Use Case Modeling and Detailed Requirements
1. The following description identifies the business need for a simple university library system. Based on the description, develop the following diagrams:
Develop a domain class diagram
Develop a use case diagram
Do a CRUD analysis to ensure that the identified classes and use cases are consistent. Update both your class diagram and use case diagram as necessary.
Submit your class diagram, your use case diagram, and your CRUD matrix to your instructor.
This case is a simplified (initial draft) of a new system for the University Library. Of course, the library system must keep track of books. Information is maintained about both book titles and the individual book copies. Book titles maintain information about title, author, publisher, and catalog number. Individual copies maintain copy number, edition, publication year, ISBN, book status (whether it is on the shelf or loaned out), and date due back in.
The library also keeps track of patrons to the library. Since it is a university library, there are several types of patrons, each with different privileges. There are faculty patrons, graduate student patrons, and undergraduate student patrons. Basic information about all patrons is name, address, and telephone number. For faculty patrons, additional information is office address and telephone number. For graduate students, information such as graduate program and advisor information is maintained. For undergraduate students program and total credit hours are maintained.
The library also keeps information about library loans. A library loan is a somewhat abstract object. A loan occurs when a patron approaches the circulation desk with a stack of books to check out. Over time a patron can have many loans. A loan can have many physical books associated with it. (And a physical book can be on many loans over a period of time. Information about past loans is kept in the database.) So, in this case, it is recommended that an association class be created for loaned books.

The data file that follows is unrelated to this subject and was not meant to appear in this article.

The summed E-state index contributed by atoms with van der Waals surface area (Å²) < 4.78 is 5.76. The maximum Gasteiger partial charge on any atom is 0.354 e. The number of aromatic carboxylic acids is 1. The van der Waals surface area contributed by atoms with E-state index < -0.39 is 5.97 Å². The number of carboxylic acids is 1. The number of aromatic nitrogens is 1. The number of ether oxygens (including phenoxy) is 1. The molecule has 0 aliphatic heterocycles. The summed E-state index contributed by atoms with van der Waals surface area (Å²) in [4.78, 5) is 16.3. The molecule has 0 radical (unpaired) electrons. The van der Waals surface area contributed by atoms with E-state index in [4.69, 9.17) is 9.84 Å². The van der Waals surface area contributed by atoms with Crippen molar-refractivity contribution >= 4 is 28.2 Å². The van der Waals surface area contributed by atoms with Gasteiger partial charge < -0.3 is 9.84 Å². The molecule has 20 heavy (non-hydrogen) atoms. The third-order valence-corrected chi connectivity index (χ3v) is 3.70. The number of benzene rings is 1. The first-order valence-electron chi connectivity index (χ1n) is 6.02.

If a book is checked out that a patron wants, he/she can put that title on reserve. This is another class that does not represent a concrete object. Each reservation is for only one title and one patron. Information such as date reserved, priority, and date fulfilled is maintained. When it is fulfilled, the system associates it with the loan on which it was checked out.
Patrons have access to the library information to search for book titles and to see whether a book is available. A patron can also reserve a title if all copies are checked out. When patrons bring books to the circulation desk, a clerk checks out the books on a loan. Clerks also check books in. When books are dropped in the return slot, the clerks check them in. Stocking clerks keep track of the arrival of new books.
The managers in the library have their own activities. They will print out reports of b...